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History making: Space X to be 1st commercial company to visit ISS, see launch live 5/19/12 early AM

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posted on May, 18 2012 @ 10:54 PM
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If this wasn't so early on a Saturday morning I would go out and attempt to view this. It should be quite clear even on the west coast of Florida to perhaps see the launch. If you're in Florida, are an early bird, then by all means have at it and get some video if you can and are so inclined.

For those not in the area the launch will be webcast at the time shown in the picture.



Space X is launching the Dragon


Dragon is a free-flying, reusable spacecraft being developed by SpaceX under NASA's Commercial Orbital Transportation Services (COTS) program. Initiated internally by SpaceX in 2005, the Dragon spacecraft is made up of a pressurized capsule and unpressurized trunk used for Earth to LEO transport of pressurized cargo, unpressurized cargo, and/or crew members.

The Dragon spacecraft is comprised of 3 main elements: the Nosecone, which protects the vessel and the docking adaptor during ascent; the Spacecraft, which houses the crew and/or pressurized cargo as well as the service section containing avionics, the RCS system, parachutes, and other support infrastructure; and the Trunk, which provides for the stowage of unpressurized cargo and will support Dragon’s solar arrays and thermal radiators.

In December 2008, NASA announced the selection of SpaceX’s Falcon 9 launch vehicle and Dragon spacecraft to resupply the International Space Station (ISS) when the Space Shuttle retires. The $1.6 billion contract represents a minimum of 12 flights, with an option to order additional missions for a cumulative total contract value of up to $3.1 billion.

Though designed to address cargo and crew requirements for the ISS, as a free-flying spacecraft Dragon also provides an excellent platform for in-space technology demonstrations and scientific instrument testing. SpaceX is currently manifesting fully commercial, non-ISS Dragon flights under the name “DragonLab”. DragonLab represents an emergent capability for in-space experimentation.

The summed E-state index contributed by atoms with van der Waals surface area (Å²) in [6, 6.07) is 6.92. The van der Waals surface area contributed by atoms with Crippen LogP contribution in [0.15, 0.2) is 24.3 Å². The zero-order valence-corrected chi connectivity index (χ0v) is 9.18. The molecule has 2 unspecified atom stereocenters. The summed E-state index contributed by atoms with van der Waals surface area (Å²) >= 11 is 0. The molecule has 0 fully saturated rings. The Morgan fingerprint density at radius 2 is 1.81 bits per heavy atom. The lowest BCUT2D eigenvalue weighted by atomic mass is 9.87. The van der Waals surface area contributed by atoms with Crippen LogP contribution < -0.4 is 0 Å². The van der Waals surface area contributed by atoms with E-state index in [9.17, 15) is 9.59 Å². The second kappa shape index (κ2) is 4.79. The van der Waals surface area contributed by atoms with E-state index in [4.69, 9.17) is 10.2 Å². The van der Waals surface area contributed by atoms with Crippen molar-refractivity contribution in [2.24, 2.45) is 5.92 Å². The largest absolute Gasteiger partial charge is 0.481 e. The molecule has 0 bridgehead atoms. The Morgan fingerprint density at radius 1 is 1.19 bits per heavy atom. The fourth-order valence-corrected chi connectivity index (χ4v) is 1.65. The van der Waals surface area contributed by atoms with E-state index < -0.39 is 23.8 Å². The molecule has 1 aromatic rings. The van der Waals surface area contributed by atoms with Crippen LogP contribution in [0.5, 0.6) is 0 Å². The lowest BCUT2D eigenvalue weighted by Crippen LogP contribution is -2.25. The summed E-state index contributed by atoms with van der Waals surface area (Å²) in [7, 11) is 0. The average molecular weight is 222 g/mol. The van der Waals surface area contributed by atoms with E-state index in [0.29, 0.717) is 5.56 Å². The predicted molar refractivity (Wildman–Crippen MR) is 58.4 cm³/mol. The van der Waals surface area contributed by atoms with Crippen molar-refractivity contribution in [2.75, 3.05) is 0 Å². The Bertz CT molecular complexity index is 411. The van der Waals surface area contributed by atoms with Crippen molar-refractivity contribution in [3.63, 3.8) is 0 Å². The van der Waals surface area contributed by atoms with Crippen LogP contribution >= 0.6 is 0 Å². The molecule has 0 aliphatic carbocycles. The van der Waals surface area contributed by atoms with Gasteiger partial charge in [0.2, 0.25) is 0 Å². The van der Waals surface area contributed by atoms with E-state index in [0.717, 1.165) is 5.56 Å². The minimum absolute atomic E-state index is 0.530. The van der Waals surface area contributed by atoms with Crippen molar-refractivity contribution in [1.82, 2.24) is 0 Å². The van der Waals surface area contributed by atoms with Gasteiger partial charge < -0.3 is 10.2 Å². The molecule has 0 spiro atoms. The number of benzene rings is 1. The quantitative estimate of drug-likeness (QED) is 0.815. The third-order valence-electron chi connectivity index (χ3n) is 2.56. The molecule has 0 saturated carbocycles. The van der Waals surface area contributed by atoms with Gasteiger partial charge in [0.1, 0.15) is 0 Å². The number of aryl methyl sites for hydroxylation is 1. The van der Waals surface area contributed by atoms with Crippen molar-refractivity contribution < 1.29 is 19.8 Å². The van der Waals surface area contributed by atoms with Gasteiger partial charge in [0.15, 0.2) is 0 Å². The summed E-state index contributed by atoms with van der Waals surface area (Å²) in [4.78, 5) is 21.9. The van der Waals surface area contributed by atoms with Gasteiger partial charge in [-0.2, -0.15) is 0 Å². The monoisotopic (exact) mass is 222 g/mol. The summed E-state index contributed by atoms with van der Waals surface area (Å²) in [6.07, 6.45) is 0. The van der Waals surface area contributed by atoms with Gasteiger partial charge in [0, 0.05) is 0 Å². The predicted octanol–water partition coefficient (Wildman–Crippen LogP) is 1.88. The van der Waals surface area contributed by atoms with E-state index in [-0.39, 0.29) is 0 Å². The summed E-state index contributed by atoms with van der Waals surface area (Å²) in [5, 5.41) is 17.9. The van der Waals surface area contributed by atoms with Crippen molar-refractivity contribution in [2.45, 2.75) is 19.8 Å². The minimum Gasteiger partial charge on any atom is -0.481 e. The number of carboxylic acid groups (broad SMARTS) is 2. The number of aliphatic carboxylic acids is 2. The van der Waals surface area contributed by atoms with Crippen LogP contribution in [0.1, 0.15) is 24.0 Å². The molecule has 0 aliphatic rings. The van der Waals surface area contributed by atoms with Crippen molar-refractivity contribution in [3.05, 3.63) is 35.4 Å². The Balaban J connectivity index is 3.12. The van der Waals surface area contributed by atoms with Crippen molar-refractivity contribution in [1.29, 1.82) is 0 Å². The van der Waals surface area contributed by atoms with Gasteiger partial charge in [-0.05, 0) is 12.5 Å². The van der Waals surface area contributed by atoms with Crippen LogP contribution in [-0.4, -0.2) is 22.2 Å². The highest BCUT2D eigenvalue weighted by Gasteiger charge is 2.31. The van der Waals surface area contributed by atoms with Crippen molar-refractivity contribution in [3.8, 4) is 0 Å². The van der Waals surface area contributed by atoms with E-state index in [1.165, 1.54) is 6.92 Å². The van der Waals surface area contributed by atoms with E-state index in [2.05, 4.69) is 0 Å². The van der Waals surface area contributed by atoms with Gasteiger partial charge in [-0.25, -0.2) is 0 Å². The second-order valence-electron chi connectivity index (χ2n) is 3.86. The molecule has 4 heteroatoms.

From the Home Page of the Space X website


On Saturday, May 19th, SpaceX will become the first commercial company in history to attempt to visit the International Space Station. Watch the action live on SpaceX.com beginning at 1:15 AM Pacific / 4:15 AM Eastern / 08:15 UTC.

For more information on the upcoming demonstration mission, check out the info in our press kit (pdf).

For those on Twitter, be sure to follow @elonmusk this week. He will be tweeting live from mission control during launch.


Here's one of the latest tweets:


Next time Dragon sees the sun, it should be doing 17,000 mph over the Atlantic. ~8 hrs to liftoff.


It really is something to see space commercialized, in my own view there are pros and cons, but that discussion is for another time.

Enjoy!

edit on 5/18/2012 by UberL33t because: title




posted on May, 18 2012 @ 11:04 PM
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I've just noticed on the Space X site that the launch has been delayed by 40minutes.

Roughly 6 hours to go.



posted on May, 19 2012 @ 12:10 AM
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Perhaps some of the Pacific time zone ATS members will still be up to catch the webcast, it is a Friday night and all.



posted on May, 19 2012 @ 01:27 AM
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reply to post by UberL33t
 


This will be interesting to follow. Thanks for the heads up!

Hope it all goes well.



posted on May, 19 2012 @ 01:35 AM
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Oh crap... I was about to hit the sack. Now must watch... must...keep,,, eyes,,, open.

thanks for the heads-up.



posted on May, 19 2012 @ 03:33 AM
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About 30 minutes to go!

I hope all goes well and smooth and safe!


The best feed I'm getting at the moment is coming from this NASA link.
Watch NASA's feed of Space X Dragon Launch



posted on May, 19 2012 @ 04:00 AM
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Damn, looks like launch was a no go...



posted on May, 19 2012 @ 04:01 AM
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reply to post by Qumulys
 


Mission scrubbed with 10 seconds to go.
GRRRR!!


Waited up for this rubbish!

Should have known better.

Next window on the 22nd.

They start ignition, then stop it and abort.
so lame. Soo glad I stayed up for this. lol!

"we only had a one second window" BS


Thanks though OP, It is appreciated.

edit on 19-5-2012 by Ahmose because: (no reason given)